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RECOMMENDED FOR PUBLICATION Pursuant to Sixth Circuit I.O.P. 32.1(b) File Name: 20a0252p.06 UNITED STATES COURT OF APPEALS FOR THE SIXTH CIRCUIT ZACKERY BECK, Plaintiff-Appellee, v. > HAMBLEN COUNTY, TENNESSEE, Defendant, ESCO JARNAGIN, Hamblen County Sheriff, in his individual capacity, Defendant-Appellant. No. 19-5428 Appeal from the United States District Court for the Eastern District of Tennessee at Greeneville. No. 2:17-cv-00178—Travis R. McDonough, District Judge. Argued: December 11, 2019 Decided and Filed: August 10, 2020 Before: BATCHELDER, WHITE, and MURPHY, Circuit Judges. _________________ COUNSEL ARGUED: Jeffrey R. Thompson, O’NEIL, PARKER & WILLIAMSON, PLLC, Knoxville, Tennessee, for Appellant. Lance K. Baker, THE BAKER LAW FIRM, Knoxville, Tennessee, for Appellee. ON BRIEF: Jeffrey R. Thompson, N. Craig Strand, O’NEIL, PARKER & WILLIAMSON, PLLC, Knoxville, Tennessee, for Appellant. Lance K. Baker, THE BAKER LAW FIRM, Knoxville, Tennessee, Thomas C. Jessee, JESSEE & JESSEE, Johnson City, Tennessee, for Appellee. No. 19-5428 Beck v. Hamblen Cty., Tenn. Page 2 _________________ OPINION _________________ MURPHY, Circuit Judge. Zackery Beck claims to have been assaulted by other inmates while detained at the jail in Hamblen County, Tennessee. He seeks damages from Hamblen County Sheriff Esco Jarnagin under 42 U.S.C. § 1983. But his claim faces an immediate obstacle: Sheriff Jarnagin had no direct involvement in Beck’s detention, and § 1983 does not impose vicarious liability on supervisors for their subordinates’ actions. See Ashcroft v. Iqbal, 556 U.S. 662, 676 (2009). Beck responds that the overcrowded jail has repeatedly flunked minimum standards and that Jarnagin has long known of its failures. Beck thus seeks to hold Jarnagin liable for his assault on the ground that Jarnagin has been deliberately indifferent to inmate safety. Yet our existing caselaw would not have clearly signaled to Jarnagin that his responses to the overcrowding problem were so unreasonable as to violate the Fourteenth Amendment. We thus reverse the district court’s denial of qualified immunity to Jarnagin. I A On October 3, 2016, Beck was arrested for alleged drug crimes. He was booked in the Hamblen County Jail the next morning. His booking sheet listed Beck’s age as 22, his height as six feet, two inches tall, and his weight as 148 pounds. Beck also underwent screening under the Prison Rape Elimination Act (PREA) to assess his risk of sexual assault from other inmates. The booking officer decided that Beck had no history of sexual assault and classified him as a “NonVictim” based on various factors, including age, physical stature, disability, and sexual orientation. Yet the officer failed to identify a safety classification for Beck in a separate “status classification assessment sheet.” That sheet noted that no status-assessment record was available. On October 5, corrections officers moved Beck to a four-person cell, A-4. During the transfer, Beck allegedly overheard an inmate warn a corrections officer not to put Beck “in little Mexico” and “that if you do, it’s going to be bad for him.” Despite that warning, officers placed No. 19-5428 Beck v. Hamblen Cty., Tenn. Page 3 Beck in this four-person cell with two inmates whom Beck described as “Mexican”: Sergio Cisneros and William Rayle. On October 7, Beck was watching a television located outside his cell when an inmate in the adjoining cell suggested he come closer for a better view. After Beck walked over, the inmate grabbed him through the bars between the cells and held a shank made of shower tile to his throat. Meanwhile, Cisneros pulled down Beck’s pants and put his fingers into Beck’s rectum to search for drugs. The attackers warned Beck that they would kill him if he did not stay quiet. Beck described this assault as “very painful and something I never want to go through again in life.” (Cisneros denied the assault and prosecutors found insufficient evidence to charge him, but we must view the facts in the light most favorable to Beck.) Beck did not initially tell corrections officers about this attack. Three days later, Cisneros and other inmates told officers that Beck had been stealing from them and that he had better get moved. The officers moved Beck to a cell in another area. On October 12, Beck filed a request asking for immediate medical assistance because Cisneros’s prior assault continued to cause rectal bleeding. The request went unanswered that day. The next morning, Beck told his mother about the assault over the phone, explaining that he could get released if she posted a $100 bond. She refused to post bond at that time, believing he was lying. Soon after that call, another inmate allegedly broke into Beck’s cell and repeatedly punched him in the throat. Officers broke that fight up and took Beck to another cell. But Beck asserts that other inmates there were threatening him within minutes of this transfer. Officers took him to yet another cell to be housed alone. Later that day, officers found Beck lying on the ground in his cell with a blanket wrapped around his neck. Beck says he feigned suicide to gain the opportunity to talk to someone other than the guards. Officers brought Beck to the medical station, where he told a nurse that Cisneros had sexually assaulted him. An officer transported Beck to a hospital. According to hospital records, a physical exam showed a small rectal tear with no active bleeding (from Cisneros’s alleged assault) and injuries to Beck’s lower lip and neck area (from the later attack No. 19-5428 Beck v. Hamblen Cty., Tenn. Page 4 by the other inmate). The hospital report listed the diagnoses as an assault with anal penetration, a contusion to the neck, and a right lower lip contusion. Upon returning to the jail, Beck was placed on suicide watch for a few days. He was released a short time later. B Sheriff Jarnagin had no personal involvement with Beck’s detention. Jarnagin delegates much of the jail’s day-to-day operations to others, including Teresa Laws, the jail administrator, and Chief Deputy Wayne Mize. But Beck believes that systemic problems at the jail caused the assaults. He has been detained at the jail many times. And while he was never physically assaulted before October 2016, he says that “almost every time I go to that jail I’m in fear for my life.” The jail was designed around 1977. Since 2010, it has not met the minimum standards for the safety of inmates set by the Tennessee Corrections Institute, a state entity tasked with creating jail standards. Tenn. Code. Ann. § 41-4-140(a)(1). The Tennessee Corrections Institute has identified the jail’s failures in inspection reports that it has sent to Sheriff Jarnagin each year. See id. § 41-4-140(a)(3). In 2014, county administrators also tasked Carter Goble Associates with undertaking a needs assessment, and that assessment likewise found many of the same deficiencies. Most of the jail’s problems stem from what Chief Deputy Mize has called “chronic” overcrowding. According to the 2016 report from the Tennessee Corrections Institute, the jail has a maximum capacity of 255 inmates, but housed an average of 365 inmates during the first half of 2016. This overcrowding creates safety risks. To begin with, it affects the jail’s ability to classify inmates. Administrators seek to detain inmates based on their threat level: They seek to house less dangerous inmates charged with misdemeanors in one area and more dangerous inmates charged with felonies in others. Yet the 2016 report noted that overcrowding has made the “classification process” “impossible to achieve.” This report added that the classification failures were “evident” from the number of inmate-on-inmate assaults: 153 between January and July 7, 2016. No. 19-5428 Beck v. Hamblen Cty., Tenn. Page 5 In addition, up to 100 inmates must sleep on mats on the floor during times of peak overcrowding. These inmates, according to Chief Deputy Mize, are also placed at greater risks of assault. Staffing shortages exacerbate the safety concerns. The reports from the Tennessee Corrections Institute have repeatedly noted that the jail needs more corrections officers. According to a 2013 report, “the lack of security checks and inmate counts is a direct reflection of insufficient staffing to perform the necessary duties to maintain the safety and security throughout the facility.” The 2016 report likewise flagged two-hour “time gaps” between physical security checks. According to Chief Deputy Mize, corrections officers ideally should do security checks every hour. The jail’s physical layout also exacerbates the safety concerns. The 2016 report suggested that the jail “does not have enough cells to accommodate the facility’s classification plan.” And it noted that the lighting in some areas of the jail can be controlled only by the inmates, so “[o]fficers have to enter areas with very little lighting and have the inmates turn on lights in the cells to be able to see.” As the report from Carter Goble Associates concludes, “the jail is overcrowded, understaffed, and has an antiquated design.” Sheriff Jarnagin has taken some steps to combat these problems. When he became sheriff in 2006, he told the Hamblen County Commissioners, the relevant decisionmakers, that the county would need a new jail soon. The commissioners have opted not to build one. They have, however, increased funding for the jail, which has allowed administrators to hire about 16 new corrections officers since 2010. Still, the same problems that existed in 2010 continue to exist today. Sheriff Jarnagin and Chief Deputy Mize have notified the commissioners over and over again of the continued risks and the need to address the problem. But the commissioners have told Sheriff Jarnagin that they cannot fix this jail issue due to “[b]udget restraints.” C Beck sued Sheriff Jarnagin and Hamblen County under 42 U.S.C. § 1983. He initially challenged both of the assaults from October 2016, but later clarified that he sought relief only No. 19-5428 Beck v. Hamblen Cty., Tenn. Page 6 for the purported sexual assault by Cisneros. Beck sought damages from Jarnagin in his personal capacity, alleging that the sheriff had been deliberately indifferent to inmate violence in violation of the Fourteenth Amendment. Beck also sought damages from Hamblen County under Monell v. New York City Department of Social Services, 436 U.S. 658 (1978), alleging that it had a custom of failing to protect inmates and adequately train officers. And Beck asserted state-law claims against both Jarnagin and Hamblen County. For the most part, the district court denied Jarnagin and Hamblen County’s motion for summary judgment. Most relevant here, the court denied qualified immunity to Sheriff Jarnagin on Beck’s claim under the Fourteenth Amendment. It held that pretrial detainees have a clearly established right to be free from a government official’s deliberate indifference to inmate assaults. This deliberate-indifference claim, the court noted, requires inmates to show that an objective risk of serious harm existed, that the official subjectively knew of that risk, and that the official failed to take reasonable measures to reduce it. Applying these standards, the court held that a jury could find an objective risk of inmate-on-inmate violence based on the jail’s safety problems, including its overcrowded conditions, inoperative classification system, and infrequent security checks. The court next held that a jury could find that Jarnagin had knowledge of this risk based on the reports from the Tennessee Corrections Institute. The court lastly held that the jury could find that Jarnagin did not reasonably respond to the risk. Despite his “efforts to construct a new jail or obtain additional funding,” the court reasoned, the jury could find that he disregarded “alternative or interim fixes to reduce the risk” of assaults. Turning to the other claims, the court held that Beck adequately established his deliberate-indifference claim against Hamblen County under Monell. It found an issue of fact as to whether Hamblen County had a custom of ignoring the jail’s dangerous conditions and the risk of inmate-on-inmate violence. The court lastly allowed Beck’s state-law claims to proceed against Sheriff Jarnagin, but not against Hamblen County. Sheriff Jarnagin filed this interlocutory appeal of the denial of qualified immunity. The appeal involves only Beck’s deliberate-indifference claim against Jarnagin. We review the district court’s denial of summary judgment de novo, taking the facts in the light most favorable No. 19-5428 Beck v. Hamblen Cty., Tenn. Page 7 to Beck. Arrington-Bey v. City of Bedford Heights, 858 F.3d 988, 992 (6th Cir. 2017); see Williams v. Mehra, 186 F.3d 685, 690 (6th Cir. 1999) (en banc). II To overcome a qualified-immunity defense, § 1983 plaintiffs must show two things: that government officials violated a constitutional right and that the unconstitutionality of their conduct was clearly established when they acted. District of Columbia v. Wesby, 138 S. Ct. 577, 589 (2018). The Supreme Court has told us that we may address these two issues in the order we think best. Pearson v. Callahan, 555 U.S. 223, 236 (2009). In this case, we think it best to resolve the appeal on the “clearly established” prong alone without deciding whether Sheriff Jarnagin violated Beck’s constitutional rights. See id. at 237. Whether or not Jarnagin adequately attempted to remedy the problems at the jail within the meaning of the Fourteenth Amendment, the unconstitutionality of his conduct was not “beyond debate”—as it must be to rebut his qualified-immunity defense. Wesby, 138 S. Ct. at 589 (citation omitted). A Qualified immunity shields a government official from money damages (and litigation) unless the official’s conduct violated a “clearly established” legal rule. Pearson, 555 U.S. at 232. To create such a clearly established rule, a case need not be “on all fours” with the plaintiff’s case. Vanderhoef v. Dixon, 938 F.3d 271, 278 (6th Cir. 2019) (citation omitted). Rather, such a rule can arise “from direct holdings, from specific examples describing certain conduct as prohibited, or from the general reasoning that a court employs.” Id. at 279 (citation omitted). Nevertheless, the fact pattern of the prior case must be “similar enough to have given ‘fair and clear warning to officers’ about what the law requires.” Id. (citation omitted). That is, a rule “is clearly established only if its contours are sufficiently clear that ‘a reasonable official would understand that what he is doing violates’” the rule. Carroll v. Carman, 574 U.S. 13, 16 (2014) (per curiam) (citation omitted). “This demanding standard protects ‘all but the plainly incompetent or those who knowingly violate the law.’” Wesby, 138 S. Ct. at 589 (citation omitted). No. 19-5428 Beck v. Hamblen Cty., Tenn. Page 8 The standard sets a high bar because it requires a plaintiff to identify with “a high ‘degree of specificity’” the legal rule that a government official allegedly violated. Id. at 590 (citation omitted). The rule “must be ‘particularized’ to the facts of the case.” White v. Pauly, 137 S. Ct. 548, 552 (2017) (per curiam) (citation omitted). Given this requirement, the Supreme Court has “repeatedly told courts . . . not to define clearly established law at a high level of generality.” City and County of San Francisco v. Sheehan, 135 S. Ct. 1765, 1775–76 (2015) (quoting Ashcroft v. al-Kidd, 563 U.S. 731, 742 (2011)). Such an abstract framing “avoids the crucial question whether the official acted reasonably in the particular circumstances that he or she faced.” Plumhoff v. Rickard, 572 U.S. 765, 779 (2014). The Supreme Court has also told us how to decide if a plaintiff has identified a sufficiently specific legal rule: The plaintiff has identified a rule at too high a level of generality “if the unlawfulness of the officer’s conduct ‘does not follow immediately from the conclusion that [the identified rule] was firmly established.’” Wesby, 138 S. Ct. at 590 (citation omitted). Consider, for example, that the Court has long held that the Fourth Amendment bars officers from making arrests without probable cause. Id. at 586. This general rule—that officers must have probable cause—typically will not answer whether an officer had probable cause on a particular occasion. Id. at 590. “Given its imprecise nature, officers will often find it difficult to know how the general standard of probable cause applies in ‘the precise situation encountered.’” Id. (citation omitted). So “a body of relevant case law” addressing similar facts “is usually necessary” to show a violation of a clearly established rule in the probable-cause context. Id. (citation omitted). Or consider that the Supreme Court has long held that the Fourth Amendment bars the police from using excessive force. See Pauly, 137 S. Ct. at 551–52. Here too, the Court has noted that articulating the rule against excessive force at this “general level” will typically not clearly establish that force was excessive on a particular occasion. Id. at 552. “Use of excessive force is an area of the law in which the result depends very much on the facts of each case, and thus police officers are entitled to qualified immunity unless existing precedent squarely governs the specific facts at issue.” City of Escondido v. Emmons, 139 S. Ct. 500, 503 (2019) (per curiam) (quoting Kisela v. Hughes, 138 S. Ct. 1148, 1153 (2018) (per curiam)). No. 19-5428 Beck v. Hamblen Cty., Tenn. Page 9 We have extended this logic to deliberate-indifference claims under the Fourteenth Amendment. Arrington-Bey, 858 F.3d at 992–94; Perez v. Oakland County, 466 F.3d 416, 426– 28 (6th Cir. 2006). In Arrington-Bey, for example, the mother of a pretrial detainee who suffered from bipolar disorder and died in jail alleged that the police were deliberately indifferent to his medical needs. 858 F.3d at 990. The police had arrested the decedent for disruptive behavior, and he had continued that behavior while detained. Id. at 990–91. When allowed to make a phone call, he attacked officers and died in the ensuing altercation from a “sudden cardiac event.” Id. at 992. We recognized that pretrial detainees have a right to receive care for serious medical needs. Id. But we found that this general framing described the right at too high a level of generality. Id. at 992–93. We noted “that a plaintiff must identify a case with a similar fact pattern that would have given ‘fair and clear warning to officers’ about what the law requires.” Id. at 993 (quoting Pauly, 137 S. Ct. at 552). And we could find no cases holding that police needed to seek immediate medical attention for an individual in the circumstances they confronted. Id. at 993–94. B Under this law, Sheriff Jarnagin is entitled to qualified immunity on Beck’s deliberateindifference claim. We begin with the governing legal principles. In the context of inmate-oninmate violence, the Supreme Court has held that “[a] prison official’s ‘deliberate indifference’ to a substantial risk of serious harm to an inmate violates the Eighth Amendment” rights of convicted prisoners. Farmer v. Brennan, 511 U.S. 825, 828 (1994). To prove this type of deliberate-indifference claim, a prisoner first must establish an objective element: that the prisoner “is incarcerated under conditions posing a substantial risk of serious harm.” Id. at 834. The prisoner next must establish a subjective element: that the government official subjectively knew of this risk of harm. Id. at 837. The prisoner must lastly show that the official failed to “respond[] reasonably to the risk.” Id. at 844; see Richko v. Wayne County, 819 F.3d 907, 915 (6th Cir. 2015). Section 1983 also permits plaintiffs to obtain damages from a government official only for that official’s own actions, not for the actions of others. Ashcroft v. Iqbal, 556 U.S. 662, 676 (2009). So whether an official was deliberately indifferent to the risk of inmate No. 19-5428 Beck v. Hamblen Cty., Tenn. Page 10 violence depends on the official’s own knowledge and actions. See Bishop v. Hackel, 636 F.3d 757, 767 (6th Cir. 2011). While the Eighth Amendment (and its ban on certain “punishments”) does not apply to pretrial detainees like Beck who have not been convicted, we have previously held that Farmer’s test for a prisoner’s claim under the Eighth Amendment applies “with equal force” to a pretrial detainee’s substantive-due-process claim under the Fourteenth Amendment. Richko, 819 F.3d at 915. That said, in a recent decision clarifying the standards for a pretrial detainee’s excessiveforce claim against a corrections officer under the Fourteenth Amendment, the Supreme Court held that the officer may be found liable for using objectively unreasonable force against the detainee—whether or not the officer subjectively believed the level of force was unreasonable. See Kingsley v. Hendrickson, 576 U.S. 389, 391–92 (2015). Courts are split over whether Kingsley’s holding for excessive-force claims should also modify the subjective element from Farmer that we have traditionally applied to pretrial detainees’ deliberate-indifference claims. See Miranda v. County of Lake, 900 F.3d 335, 350–54 (7th Cir. 2018) (citing cases). We have yet to resolve this question. See Richmond v. Huq, 885 F.3d 928, 938 n.3 (6th Cir. 2018). So Kingsley’s effect on Beck’s deliberate-indifference claim (if any) cannot qualify as “clearly established” law under the qualified-immunity test. See Wilson v. Layne, 526 U.S. 603, 618 (1999). Indeed, Beck does not even cite Kingsley. We thus assume that Farmer’s rules still apply in this pretrial-detainee context. Even taking the facts in the light most favorable to Beck, we cannot find that the unconstitutionality of Sheriff Jarnagin’s conduct was “beyond debate” under Farmer at the time of the assault on Beck. Wesby, 138 S. Ct. at 589 (citation omitted). We start, as we must under the qualified-immunity caselaw, with “the particular circumstances that [Sheriff Jarnagin] faced.” Plumhoff, 572 U.S. at 779. Beck has identified no evidence suggesting that Jarnagin had any personal knowledge of Beck’s specific situation. Jarnagin, for example, did not help choose the cell in which Beck was detained. Jarnagin also had not heard the warnings about placing Beck in a cell with Cisneros. Cf. Richko, 819 F.3d at 918. And he did not know of any of Beck’s personal characteristics that might make him more susceptible to assault. Cf. Bishop, 636 F.3d at 767–68. Instead, Beck seeks to hold Jarnagin liable on a general theory that would apply No. 19-5428 Beck v. Hamblen Cty., Tenn. Page 11 just as much to any assault at the jail as it would to the assault on Beck. For the first deliberateindifference element (a substantial risk of serious harm), Beck cites the reports by the Tennessee Corrections Institute describing the safety concerns at this overcrowded and understaffed jail. See Farmer, 511 U.S. at 834. For the second deliberate-indifference element (knowledge of the risk), Beck notes that Jarnagin readily admits he knew of those general safety concerns. See id. at 837. For the third deliberate-indifference element (unreasonably failing to reduce the risk), Beck argues that Jarnagin should have done more to reduce this general risk of violence. See id. at 844–45. With regard to Farmer’s third element, however, Jarnagin did make some efforts “to abate” this general risk of inmate-on-inmate violence. Id. at 847. Starting from when he first became sheriff, he has repeatedly described the safety concerns to the Hamblen County Commissioners and stated his view that the commissioners should build a new jail. Jarnagin has also obtained increased funding, which has allowed him to hire more corrections officers. Not only that, the safety problems detailed by the Tennessee Corrections Institute largely fell outside Jarnagin’s control because he was unable to limit the number of inmates at the jail. Sheriff Jarnagin also did not have the power to allocate more taxpayer dollars to the safety problems— whether by building a new jail or by hiring more staff. Those budgetary decisions fell within the prerogative of the county commissioners. Under the qualified-immunity test, therefore, Beck must prove that it would have been “clear to a reasonable officer” that Jarnagin’s responses to the risk of inmate-on-inmate violence were so inadequate that we can describe him as “plainly incompetent” in thinking they satisfy constitutional standards. Wesby, 138 S. Ct. at 589–90 (citation omitted). Beck has not made that showing. For starters, Farmer’s reasonableness test—like the Fourth Amendment’s reasonableness test—does not itself provide “fair warning” to Jarnagin that his responses to the risk of inmate-on-inmate violence were constitutionally inadequate. Brosseau v. Haugen, 543 U.S. 194, 199 (2004) (per curiam). And Beck has “point[ed] to no Supreme Court or Sixth Circuit case” that would have “given ‘fair and clear warning to [Jarnagin]’ about what the law requires” in the situation in which he found himself: a resource-limited official who knew of general safety concerns arising from overcrowding and understaffing problems largely outside No. 19-5428 Beck v. Hamblen Cty., Tenn. Page 12 his control. Arrington-Bey, 858 F.3d at 993 (quoting Pauly, 137 S. Ct. at 552); cf. Taylor v. Barkes, 135 S. Ct. 2042, 2044–45 (2015) (per curiam). Indeed, a pre-Farmer case found resource constraints relevant to defending against a deliberate-indifference claim. See Roberts v. City of Troy, 773 F.2d 720, 725 (6th Cir. 1985). In Roberts, an inmate had committed suicide in a city jail and his estate alleged that the chief of police had been deliberately indifferent by failing “to promulgate and enforce procedures to identify potential suicides and prevent their occurrence.” Id. at 722. After a jury disagreed, the estate challenged the jury instructions. Id. at 724. In the process of rejecting that challenge, we suggested that “the police chief’s failure to provide better suicide prevention training” did not establish a constitutional violation in part “because the failure[] arose from the allocation of resources—time, personnel, and money, which constitutes a legitimate governmental purpose.” Id. at 725; see also Perez, 466 F.3d at 431; May v. County of Trumbull, 1997 WL 651662, at *3 (6th Cir. Oct. 20, 1997) (per curiam). All told, neither the Supreme Court nor our court has issued a decision concluding that a government actor responded unreasonably to a known risk of harm when the actor took actions similar to the actions that Jarnagin took here. Under the Supreme Court’s precedent, therefore, Beck cannot overcome Jarnagin’s qualified-immunity defense. See Wesby, 138 S. Ct. at 591. C Beck and the district court identify no factors that convince us otherwise. The district court correctly noted that we have repeatedly recognized that the “right to be free from violence at the hands of other inmates . . . was clearly established by the Supreme Court in Farmer[.]” Richko, 819 F.3d at 915; Bishop, 636 F.3d at 766. Yet framing the deliberate-indifference test at this “high level of generality” cannot overcome Sheriff Jarnagin’s qualified-immunity defense in “the specific context of [this] case.” Mullenix v. Luna, 136 S. Ct. 305, 311 (2015) (per curiam) (citation omitted). Just as the general right to be free from excessive force often will not clearly establish whether an officer used excessive force on a given occasion, Emmons, 139 S. Ct. at 503, so too the general right to be free from inmate violence will often not clearly establish whether an official reasonably responded to the risk of violence on a given occasion. That is the No. 19-5428 Beck v. Hamblen Cty., Tenn. Page 13 case here. The general right against inmate violence does not answer “the crucial question” whether Jarnagin responded reasonably to the general safety risks. Plumhoff, 572 U.S. at 779; see Perez, 466 F.3d at 428. That is because “the unlawfulness of [Jarnagin’s response] ‘does not follow immediately from the conclusion that [a right against inmate violence] was firmly established’” by Farmer. Wesby, 138 S. Ct. at 590 (citation omitted). The district court next relied on an unpublished decision suggesting that “[a] case could be made as to the [constitutional] liability of a sheriff responsible for a jail where ‘inmate-oninmate violence occurred regularly when the jail was overcrowded, as it was [when the incident in question occurred].’” Fisher v. Cocke County, 1996 WL 520793, at *4 (6th Cir. Sept. 12, 1996) (third alteration in original) (quoting Hale v. Tallapoosa County, 50 F.3d 1579, 1583 (11th Cir. 1995)). But Fisher’s statement was pure dictum because we found the sheriff entitled to qualified immunity. Id. at *3–5. In any event, Fisher did not clearly establish what such a “case” for liability would require. The district court thus turned to two out-of-circuit decisions—Lopez v. LeMaster, 172 F.3d 756, 761–62 (10th Cir. 1999), and Hale, 50 F.3d at 1583–84. Yet “our sister circuits’ precedents are usually irrelevant to the ‘clearly established’ inquiry.” Ashford v. Raby, 951 F.3d 798, 804 (6th Cir. 2020). They can create a clearly established rule only in extraordinary situations. See Hearring v. Sliwowski, 712 F.3d 275, 282 (6th Cir. 2013). The precedent “must point [unmistakably] to the unconstitutionality of the conduct and be so clearly foreshadowed by applicable direct authority as to leave no doubt in the mind of a reasonable officer that his conduct was unconstitutional.” Perez, 466 F.3d at 427 (alteration in original) (citation omitted). The two decisions here do not meet this standard. Lopez allowed a claim alleging a general risk of violence at a jail to proceed against a sheriff. 172 F.3d at 761–62. But the court expressly noted that the sheriff had not moved for summary judgment on the basis that he “had tried to correct the deficiencies but was hindered by lack of funds.” Id. at 762 n.4. So it could not have clearly established a contrary rule in that situation. Hale likewise considered a claim that a sheriff had been indifferent to the general safety risks at a jail. 50 F.3d at 1583. The court found that the plaintiff had created a jury question No. 19-5428 Beck v. Hamblen Cty., Tenn. Page 14 over whether the sheriff’s efforts to build a new jail were a reasonable response to that risk or whether the sheriff should have taken “‘alternative means’ or interim measures for reducing the risk of violence[.]” Id. at 1584 (citation omitted). Whether right or wrong, Hale’s conclusion on this constitutional question is not “so clearly foreshadowed by applicable direct authority” as to allow us to rely on it in this qualified-immunity context. Perez, 466 F.3d at 427 (citation omitted). Hale itself recognized that its holding came “perilously close to second-guessing the difficult choices that prison officials must face,” 50 F.3d at 1584 (citation omitted), something that the Supreme Court has cautioned against, see Bell v. Wolfish, 441 U.S. 520, 547 (1979). So the Eleventh Circuit’s decision was not compelled by existing precedent. The district court ended with a factual point. While conceding Sheriff Jarnagin’s “efforts to construct a new jail or obtain additional funding,” the court reasoned that a jury question existed over whether he could have done more by making “interim fixes.” It specifically mentioned Jarnagin’s purported concession that “fixing the classification of inmates” “would not necessarily require additional funding.” Yet the 2016 report from the Tennessee Corrections Institute noted that overcrowding has made the “classification process” “impossible to achieve.” And when asked whether fixing the classification system would cost money, Jarnagin responded that “it wouldn’t cost anything per se,” but that the jail would need “the manpower to make sure that it is conducted.” (He has, in fact, successfully lobbied for additional staff over the years.) Regardless, even assuming that Jarnagin might have better fixed the classification system, Beck has identified no clearly established legal rule that would have put the sheriff on notice that his responses to the general safety risks at the jail were unconstitutional unless he also made that fix. So this fact-based argument cannot overcome Jarnagin’s qualified-immunity defense. For his part, Beck suggests that Sheriff Jarnagin disputes factual issues and that we lack jurisdiction over his appeal under Johnson v. Jones, 515 U.S. 304 (1995). Not so. The question whether an official’s conduct (when viewed in the light most favorable to the plaintiff) violates clearly established deliberate-indifference law raises a legal issue that we review de novo. See Williams, 186 F.3d at 690. That is the issue that Sheriff Jarnagin raises here. No. 19-5428 Beck v. Hamblen Cty., Tenn. Page 15 * * * Sheriff Jarnagin’s entitlement to qualified immunity does not leave Beck without any potential recourse for the assault that he claims to have suffered and the general safety concerns that he identified. After all, Beck also sued Hamblen County. He claims that individuals such as Sheriff Jarnagin and Chief Deputy Mize have repeatedly notified the county of the safety concerns at the jail, and that the county’s longstanding failure to address the problem shows an unconstitutional custom of deliberately disregarding inmate safety. See Monell, 436 U.S. at 694. The district court allowed that claim to proceed to trial, along with other state-law tort claims against Jarnagin. We do not express an opinion on the viability of these other claims. But because the law did not clearly establish the unreasonableness of Jarnagin’s responses to the general safety concerns that Beck alleges, Jarnagin is entitled to qualified immunity under § 1983. We reverse the district court’s contrary decision and remand for proceedings consistent with this opinion.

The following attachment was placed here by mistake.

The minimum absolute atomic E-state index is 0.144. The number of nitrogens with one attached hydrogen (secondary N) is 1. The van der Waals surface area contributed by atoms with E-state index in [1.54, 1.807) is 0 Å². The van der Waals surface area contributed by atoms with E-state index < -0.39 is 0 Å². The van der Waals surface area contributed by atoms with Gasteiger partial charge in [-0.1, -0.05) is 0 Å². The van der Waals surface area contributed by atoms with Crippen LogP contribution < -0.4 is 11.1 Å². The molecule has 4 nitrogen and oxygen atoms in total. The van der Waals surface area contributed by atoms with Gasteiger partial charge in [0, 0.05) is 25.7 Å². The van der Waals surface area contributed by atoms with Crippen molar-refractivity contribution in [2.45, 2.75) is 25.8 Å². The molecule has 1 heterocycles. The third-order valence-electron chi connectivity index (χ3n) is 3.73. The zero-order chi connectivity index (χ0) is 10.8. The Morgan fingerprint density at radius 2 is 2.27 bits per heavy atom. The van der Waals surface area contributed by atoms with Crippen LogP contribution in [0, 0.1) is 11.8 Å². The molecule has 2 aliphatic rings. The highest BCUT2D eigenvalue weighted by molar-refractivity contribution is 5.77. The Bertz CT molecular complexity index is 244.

Primary Holding
Sheriff, having had no direct involvement in the pre-trial detention of the plaintiff, is entitled to qualified immunity for claims of deliberate indifference under section 1983.